Like Hobbes and Locke, Rawls must deny that justice can be understood as ordered to any final human good. But he must also deny what they claimed could be known about human nature. Their state of nature becomes "an imagined abstraction . . . set up to achieve fairness" (ESJ, p. 21). So too, Rawls must forsake Kant's discovery in reason itself of an ontological basis for a morality beyond all calculations. For him, reason can only be instrumental. Understood as the capacity to calculate, reason cannot furnish a solid basis for inalienable and equal rights.
Rawls's failure serves finally to reveal the fatal weakness of the contractual case for justice in its original form. For Rawls, who doubts whether we can know anything about our self-interest, its pursuit is little more than "the maximizing of the cosy pleasures" (ESJ, p. 46). Yet even Locke and Hobbes, who know that the avoidance of violent death is our greatest interest, cannot tell why we should risk death or injury for the common good. Here we begin to see what Grant calls the "moral vacuum" at the heart of contractual liberalism. But how, we are led to ask, has "decent liberal justice" been preserved so long in the presence of this vacuum?
In England the Whigs who obtained power in 1688 have seen little need to think beyond, or even through the liberalism of Hobbes and Locke. The English have had little interest in the more radical forms of modernity devised by continental philosophers. By the same token they have been little influenced by the dangerous ideologies emerging out of those philosophies. In North America, the task of taming a vast new continent, the emergence of industrial capitalism, and the needs of later immigrants from non-English traditions have made political contractualism and private pluralism even more pervasive. Contractualism was placed beyond the serious thought that would expose its moral weakness.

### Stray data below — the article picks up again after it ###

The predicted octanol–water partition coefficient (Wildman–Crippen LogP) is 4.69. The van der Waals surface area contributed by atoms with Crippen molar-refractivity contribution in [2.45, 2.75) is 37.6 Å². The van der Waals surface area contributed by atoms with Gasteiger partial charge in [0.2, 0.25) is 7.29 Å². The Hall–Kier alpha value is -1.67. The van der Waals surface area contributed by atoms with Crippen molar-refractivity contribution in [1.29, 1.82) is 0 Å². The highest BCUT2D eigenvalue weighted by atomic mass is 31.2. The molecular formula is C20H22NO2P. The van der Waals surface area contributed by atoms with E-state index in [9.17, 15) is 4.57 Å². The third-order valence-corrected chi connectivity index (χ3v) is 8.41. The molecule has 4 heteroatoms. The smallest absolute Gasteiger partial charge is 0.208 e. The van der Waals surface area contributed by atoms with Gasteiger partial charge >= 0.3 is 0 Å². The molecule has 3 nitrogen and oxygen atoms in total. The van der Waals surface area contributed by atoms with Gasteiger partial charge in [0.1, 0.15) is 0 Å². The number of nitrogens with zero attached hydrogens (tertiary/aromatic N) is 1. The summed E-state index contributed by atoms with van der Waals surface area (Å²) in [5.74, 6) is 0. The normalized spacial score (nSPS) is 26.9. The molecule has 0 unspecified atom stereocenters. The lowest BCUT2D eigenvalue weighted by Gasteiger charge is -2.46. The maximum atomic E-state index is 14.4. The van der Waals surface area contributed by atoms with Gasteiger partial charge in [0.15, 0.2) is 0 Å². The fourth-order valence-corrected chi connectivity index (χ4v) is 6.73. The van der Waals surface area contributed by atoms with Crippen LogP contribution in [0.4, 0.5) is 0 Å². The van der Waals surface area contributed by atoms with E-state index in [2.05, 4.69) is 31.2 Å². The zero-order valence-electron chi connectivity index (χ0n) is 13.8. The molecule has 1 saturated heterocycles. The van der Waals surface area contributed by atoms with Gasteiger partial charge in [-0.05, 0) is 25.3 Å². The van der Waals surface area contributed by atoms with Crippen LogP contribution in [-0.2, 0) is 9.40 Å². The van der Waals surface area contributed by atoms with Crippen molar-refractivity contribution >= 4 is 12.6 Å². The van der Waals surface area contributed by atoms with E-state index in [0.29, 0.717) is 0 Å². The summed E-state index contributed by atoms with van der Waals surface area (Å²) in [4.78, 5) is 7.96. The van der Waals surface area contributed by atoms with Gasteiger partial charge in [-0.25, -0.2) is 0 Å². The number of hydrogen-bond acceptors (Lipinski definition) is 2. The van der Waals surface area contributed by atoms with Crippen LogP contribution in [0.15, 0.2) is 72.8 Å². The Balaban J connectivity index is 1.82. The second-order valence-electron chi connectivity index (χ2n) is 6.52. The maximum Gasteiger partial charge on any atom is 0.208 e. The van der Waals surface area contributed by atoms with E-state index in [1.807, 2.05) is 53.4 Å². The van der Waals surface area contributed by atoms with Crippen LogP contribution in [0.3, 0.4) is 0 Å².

What has sustained decent liberal justice in our regimes has been the complex and unstable relation between contractual liberalism and the Calvinist Protestantism of those who have made this cause their own. Calvinists accepted the political teachings of Locke because they found in them support for their struggle against natural theology and established religion. The individualist and contractual account of human relations seemed also to correspond to their own understanding of the solitary relation between man and Creator. Calvinists could support liberal regimes without assuming the avoidance of violent death to be the greatest human good. Thus they could furnish the "moral cement" otherwise lacking in those regimes. Yet, to see how liberal justice has been sustained in our political society is also to see why it must now collapse, as Calvinist Protestants have been increasingly influenced by the liberal critique of traditional Christianity and the denial of creation by evolutionary biology.